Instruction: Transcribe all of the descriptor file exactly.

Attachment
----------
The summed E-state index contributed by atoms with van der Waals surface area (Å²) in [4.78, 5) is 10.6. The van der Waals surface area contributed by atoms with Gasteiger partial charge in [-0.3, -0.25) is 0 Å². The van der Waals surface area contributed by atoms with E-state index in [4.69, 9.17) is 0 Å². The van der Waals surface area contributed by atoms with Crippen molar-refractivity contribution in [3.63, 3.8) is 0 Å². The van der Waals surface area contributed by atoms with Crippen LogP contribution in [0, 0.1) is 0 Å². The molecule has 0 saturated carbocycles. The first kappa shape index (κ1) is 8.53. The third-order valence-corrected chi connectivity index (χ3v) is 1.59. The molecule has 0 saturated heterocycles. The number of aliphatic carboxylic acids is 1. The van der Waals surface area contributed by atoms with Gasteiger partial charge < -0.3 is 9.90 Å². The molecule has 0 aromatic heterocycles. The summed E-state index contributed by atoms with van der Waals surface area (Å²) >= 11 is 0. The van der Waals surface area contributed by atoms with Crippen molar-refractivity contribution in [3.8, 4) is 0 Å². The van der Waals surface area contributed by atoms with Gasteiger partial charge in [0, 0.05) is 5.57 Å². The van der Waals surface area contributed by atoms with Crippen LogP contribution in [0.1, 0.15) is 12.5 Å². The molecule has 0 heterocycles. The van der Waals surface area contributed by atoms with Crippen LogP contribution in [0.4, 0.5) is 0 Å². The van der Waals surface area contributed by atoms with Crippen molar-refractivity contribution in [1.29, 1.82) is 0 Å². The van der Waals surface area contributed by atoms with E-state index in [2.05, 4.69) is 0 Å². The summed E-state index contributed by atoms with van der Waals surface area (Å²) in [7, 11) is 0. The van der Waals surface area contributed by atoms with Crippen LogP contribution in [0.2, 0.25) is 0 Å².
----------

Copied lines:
The summed E-state index contributed by atoms with van der Waals surface area (Å²) in [4.78, 5) is 10.6. The van der Waals surface area contributed by atoms with Gasteiger partial charge in [-0.3, -0.25) is 0 Å². The van der Waals surface area contributed by atoms with E-state index in [4.69, 9.17) is 0 Å². The van der Waals surface area contributed by atoms with Crippen molar-refractivity contribution in [3.63, 3.8) is 0 Å². The van der Waals surface area contributed by atoms with Crippen LogP contribution in [0, 0.1) is 0 Å². The molecule has 0 saturated carbocycles. The first kappa shape index (κ1) is 8.53. The third-order valence-corrected chi connectivity index (χ3v) is 1.59. The molecule has 0 saturated heterocycles. The number of aliphatic carboxylic acids is 1. The van der Waals surface area contributed by atoms with Gasteiger partial charge < -0.3 is 9.90 Å². The molecule has 0 aromatic heterocycles. The summed E-state index contributed by atoms with van der Waals surface area (Å²) >= 11 is 0. The van der Waals surface area contributed by atoms with Crippen molar-refractivity contribution in [3.8, 4) is 0 Å². The van der Waals surface area contributed by atoms with Gasteiger partial charge in [0, 0.05) is 5.57 Å². The van der Waals surface area contributed by atoms with Crippen LogP contribution in [0.1, 0.15) is 12.5 Å². The molecule has 0 heterocycles. The van der Waals surface area contributed by atoms with Crippen LogP contribution in [0.4, 0.5) is 0 Å². The van der Waals surface area contributed by atoms with Crippen molar-refractivity contribution in [1.29, 1.82) is 0 Å². The van der Waals surface area contributed by atoms with E-state index in [2.05, 4.69) is 0 Å². The summed E-state index contributed by atoms with van der Waals surface area (Å²) in [7, 11) is 0. The van der Waals surface area contributed by atoms with Crippen LogP contribution in [0.2, 0.25) is 0 Å².